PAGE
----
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Full Title: International Nuclear Energy Research Initiative: Fiscal Year 2013 Annual Report Author(s): U.S. Department of Energy (DOE) Publisher(s): U.S. Department of Energy (DOE) Publication Date: 2013 Full Text: ->DOWNLOAD DOCUMENT<- Description (excerpt): Nuclear energy represents the single largest carbon-free baseload source of energy in the United States, accounting for nearly 20 percent of the electricity generated and over 60 percent of our low-carbon production. Worldwide, nuclear power generates 14 percent of global electricity. Continually increasing demand for clean energy both domestically and across the globe, combined with research designed to make nuclear power ever-safer and more cost-effective, will keep nuclear… [more]View Discussion
Kadak Associates, Inc.
Today there are 100 nuclear plants operating in the United States, providing roughly 17% of our electricity. They do so with water technology developed in the 1960’s and 1970’s and many of these plants are extending their licenses from 40 to 60 years after careful regulatory review. Even new design nuclear plants such as Westinghouse’s AP-1000 and General Electric’s ESBWR are fundamentally the same technology, which are described as evolutionary. Yet today there are many new innovative designs and technologies that are being developed that are not water based. These innovators face enormous challenges in coming up with new designs… [more]View Discussion
Kadak Associates, Inc.
Without significant gains in storage technology, electric generation from solar and wind will not meet the world’s energy needs. Nuclear power, however, can deliver electric power in a sufficiently safe, economical and secure manner to supplement supply from other carbon-free sources. Despite this, there remain major objections to the safety, cost, waste management and proliferation risk of nuclear power, which I’ll seek to address here. Safety There have been three serious accidents that challenged the safety record of nuclear power: the Three Mile Island (TMI), Chernobyl, and the tsunami-induced Fukushima accident. In all these accidents there were no immediate public… [more]View Discussion
The meltdowns at three nuclear plants at Fukushima, Japan almost three years ago were an economic disaster, but were these plants inherently unsafe? Did the Fukushima designs provide adequate safety during extreme circumstances? The magnitude 9 earthquake that hit Japan in 2011 was its largest ever. However it was the enormous tsunamis that led to meltdowns. At Fukushima the spent fuel pools never leaked water in spite of the earthquake, its aftershocks, and tsunamis. Even Fukushima’s emergency power systems initially survived the earthquake, only to be soon destroyed by the tsunamis. The nuclear plants at Fukushima were in an extreme… [more]View Discussion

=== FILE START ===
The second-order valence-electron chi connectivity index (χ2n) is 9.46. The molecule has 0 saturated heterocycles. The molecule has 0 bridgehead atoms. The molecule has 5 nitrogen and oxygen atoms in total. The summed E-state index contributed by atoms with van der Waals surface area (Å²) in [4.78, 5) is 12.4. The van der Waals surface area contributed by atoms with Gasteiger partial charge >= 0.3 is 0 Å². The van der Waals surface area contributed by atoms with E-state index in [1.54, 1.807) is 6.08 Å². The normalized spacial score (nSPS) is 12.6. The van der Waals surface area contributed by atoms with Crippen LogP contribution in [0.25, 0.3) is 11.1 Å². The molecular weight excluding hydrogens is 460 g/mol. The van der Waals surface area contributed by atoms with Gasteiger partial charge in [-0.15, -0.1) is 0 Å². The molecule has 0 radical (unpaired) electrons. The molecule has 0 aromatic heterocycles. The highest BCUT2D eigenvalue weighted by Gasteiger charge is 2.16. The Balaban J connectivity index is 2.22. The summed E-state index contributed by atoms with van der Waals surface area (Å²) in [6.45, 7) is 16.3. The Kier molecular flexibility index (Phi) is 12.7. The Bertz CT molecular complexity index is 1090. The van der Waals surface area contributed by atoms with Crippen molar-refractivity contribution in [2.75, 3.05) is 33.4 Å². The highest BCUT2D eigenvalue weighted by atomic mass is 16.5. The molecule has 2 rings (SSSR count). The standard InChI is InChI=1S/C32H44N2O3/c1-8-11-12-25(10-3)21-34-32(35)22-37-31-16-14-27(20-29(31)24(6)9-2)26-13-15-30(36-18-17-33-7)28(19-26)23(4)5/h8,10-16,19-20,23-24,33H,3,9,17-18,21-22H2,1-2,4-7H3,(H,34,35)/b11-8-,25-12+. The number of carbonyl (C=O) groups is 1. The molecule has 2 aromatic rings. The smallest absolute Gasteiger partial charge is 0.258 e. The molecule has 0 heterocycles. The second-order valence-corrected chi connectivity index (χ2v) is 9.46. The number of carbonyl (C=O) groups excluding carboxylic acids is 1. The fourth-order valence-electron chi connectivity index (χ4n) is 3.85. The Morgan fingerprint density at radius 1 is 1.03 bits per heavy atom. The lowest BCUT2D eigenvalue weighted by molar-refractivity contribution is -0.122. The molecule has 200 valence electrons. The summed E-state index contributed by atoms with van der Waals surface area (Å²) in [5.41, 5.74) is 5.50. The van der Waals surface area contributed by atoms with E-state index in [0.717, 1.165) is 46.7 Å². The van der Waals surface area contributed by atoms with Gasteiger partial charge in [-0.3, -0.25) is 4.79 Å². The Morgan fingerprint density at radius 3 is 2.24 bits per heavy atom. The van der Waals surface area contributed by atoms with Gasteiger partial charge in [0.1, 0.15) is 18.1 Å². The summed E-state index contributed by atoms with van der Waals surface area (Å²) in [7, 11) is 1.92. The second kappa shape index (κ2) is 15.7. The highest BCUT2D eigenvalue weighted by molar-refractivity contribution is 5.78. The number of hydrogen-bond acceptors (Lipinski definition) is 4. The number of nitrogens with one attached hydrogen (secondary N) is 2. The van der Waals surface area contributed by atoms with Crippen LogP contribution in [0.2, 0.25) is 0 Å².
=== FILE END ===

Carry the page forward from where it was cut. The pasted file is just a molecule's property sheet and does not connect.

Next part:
J.C. Ward Jr. Professor of Nuclear Energy Engineering
The premise of Robert Stone’s newly released documentary, Pandora’s Promise, is that despite the scary features of nuclear radiation, nuclear power is the best chance we have to avoid the catastrophe projected from burning fossil fuels to power the growing world economy. The documentary’s approach is rather unique – former anti-nuclear environmentalists describe how and why they became pro-nuclear, in spite of even the recent major Fukushima Daiichi reactor disaster. It is important to add that Director Robert Stone is not arguing that standard “light water reactors” (LWRs) should be pursued, but rather newer designs, such as inherently safe breeder… [more]View Discussion
Full Title: Risks and Effects of Radiation: Putting Fukushima in Context Author(s): Health Physics Society Publisher(s): Health Physics Society Publication Date: 3/2012 Language: English Length: 1:33:45, video Description: The Health Physics Society (HPS) strongly influenced media coverage regarding the anniversary of the Fukushima nuclear incident. The HPS convened a panel of leading scientific experts on radiation safety at the National Press Club (NPC) in Washington, DC, on 1 March 2012 for the benefit of invited media personnel. As the world remembered the one-year anniversary of the 2011 tsunami that devastated Japan and set off a tragic chain of events that… [more]View Discussion